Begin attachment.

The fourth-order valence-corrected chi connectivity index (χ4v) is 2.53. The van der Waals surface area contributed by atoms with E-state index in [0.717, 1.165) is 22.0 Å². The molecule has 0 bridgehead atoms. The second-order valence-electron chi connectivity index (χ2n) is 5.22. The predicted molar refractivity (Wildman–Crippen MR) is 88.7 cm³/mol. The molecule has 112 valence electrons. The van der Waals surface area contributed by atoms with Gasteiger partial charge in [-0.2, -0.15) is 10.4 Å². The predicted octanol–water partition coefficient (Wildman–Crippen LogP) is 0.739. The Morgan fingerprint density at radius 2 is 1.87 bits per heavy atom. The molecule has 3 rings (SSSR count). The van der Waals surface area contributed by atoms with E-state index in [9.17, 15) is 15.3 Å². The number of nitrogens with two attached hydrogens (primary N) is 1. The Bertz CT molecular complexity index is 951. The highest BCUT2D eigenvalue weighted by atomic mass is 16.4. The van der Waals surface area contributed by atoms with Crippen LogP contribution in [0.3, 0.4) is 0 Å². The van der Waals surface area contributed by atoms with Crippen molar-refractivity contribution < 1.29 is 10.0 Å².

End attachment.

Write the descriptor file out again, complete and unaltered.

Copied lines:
The fourth-order valence-corrected chi connectivity index (χ4v) is 2.53. The van der Waals surface area contributed by atoms with E-state index in [0.717, 1.165) is 22.0 Å². The molecule has 0 bridgehead atoms. The second-order valence-electron chi connectivity index (χ2n) is 5.22. The predicted molar refractivity (Wildman–Crippen MR) is 88.7 cm³/mol. The molecule has 112 valence electrons. The van der Waals surface area contributed by atoms with Gasteiger partial charge in [-0.2, -0.15) is 10.4 Å². The predicted octanol–water partition coefficient (Wildman–Crippen LogP) is 0.739. The Morgan fingerprint density at radius 2 is 1.87 bits per heavy atom. The molecule has 3 rings (SSSR count). The van der Waals surface area contributed by atoms with E-state index in [9.17, 15) is 15.3 Å². The number of nitrogens with two attached hydrogens (primary N) is 1. The Bertz CT molecular complexity index is 951. The highest BCUT2D eigenvalue weighted by atomic mass is 16.4. The van der Waals surface area contributed by atoms with Crippen LogP contribution in [0.3, 0.4) is 0 Å². The van der Waals surface area contributed by atoms with Crippen molar-refractivity contribution < 1.29 is 10.0 Å².